A pest control operation has come with a sting in the tail for Lisburn City Council, whose extermination of tens of thousands of bees has been condemned as a ‘heavy-handed’ response.
The council, however, insists it had no choice but to deal as it did with an immediate public health risk, having first made every effort to contact local beekeepers for assistance.
The incident, one of a number to make headlines in Northern Ireland in recent weeks, unfolded at Lower Ballinderry, where a swarm of bees, reportedly 30,000-40,000 strong, set up home in the chimney of a three-storey house.
Lisburn beekeeper and registered swarm-catcher Hugh Holmes, himself part of a team who last Friday rid an Armagh house of a swarm in the chimney, saving some 20,000 of the 30,000 bees involved, was disappointed to later learn about events at Lower Ballinderry.
“Had we known about it,” he said, “we could have coped with it, but unfortunately they took the heavy-handed approach in destroying the bees when other people are spending thousands of pounds in trying to preserve them.” While bees are not a protected species in this country, it is acknowledged their numbers are shrinking.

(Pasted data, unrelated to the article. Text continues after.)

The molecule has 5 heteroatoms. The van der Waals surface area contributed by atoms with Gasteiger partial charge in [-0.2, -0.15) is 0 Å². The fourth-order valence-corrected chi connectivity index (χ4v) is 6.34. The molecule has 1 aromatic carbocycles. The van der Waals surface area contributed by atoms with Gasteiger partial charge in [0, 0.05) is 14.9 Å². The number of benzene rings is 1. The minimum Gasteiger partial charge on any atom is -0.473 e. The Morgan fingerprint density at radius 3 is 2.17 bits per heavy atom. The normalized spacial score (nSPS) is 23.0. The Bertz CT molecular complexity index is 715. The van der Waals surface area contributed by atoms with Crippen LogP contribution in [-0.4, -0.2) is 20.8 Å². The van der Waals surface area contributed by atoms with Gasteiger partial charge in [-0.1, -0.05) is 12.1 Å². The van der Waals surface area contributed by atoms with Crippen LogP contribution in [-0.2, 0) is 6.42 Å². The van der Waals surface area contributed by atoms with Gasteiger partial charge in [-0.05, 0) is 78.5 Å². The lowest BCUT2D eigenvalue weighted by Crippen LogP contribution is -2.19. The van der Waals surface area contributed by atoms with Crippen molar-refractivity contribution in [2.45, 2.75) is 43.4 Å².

A spokesperson for the council, which was contacted for assistance with the removal of the bees at Lower Ballinderry, said efforts were made to avoid extermination.
“The council does keep a list of local beekeeper contact details,” she said, “so, where possible, when an infestation of bees occurs the bees can be removed safely and transferred to local beekeepers’ hives.
“On this occasion the council tried to make contact with several local beekeepers but unfortunately none were available to assist due to the complexity of access to the swarm. With the bees well established in the chimney and posing an immediate risk to the occupants, the council had no alternative but to euthanize the bees.
“Obviously this would not be the preferred course of action for Lisburn City Council but was necessary given the public health concerns to the householder and the immediate neighbours.”
Mr Holmes and his associates are currently looking at another case of an invasive bee colony at Newry and only recently Dromore beekeepers staged the rescue of a swarm from a chimney at Mount Street in the town.
“It has been a passably good summer and this is the time of year swarms tend to concentrate, around May and June,” explained Mr Holmes, who remains unconvinced by the local authority’s explanation.
The Lisburn man said he was among those the council had listed as contactable for assistance, at no cost, but he had not been approached about the Lower Ballinderry swarm and indeed, in all his time on the list, he had been contacted just once, then to deal with a swarm of hover flies.
He now means to quiz a number of councils as to how many swarms they routinely deal with and by what means.
Lisburn City Council, meanwhile, says it would be keen to hear from more local beekeepers willing to assist it with the relocation of bees in future.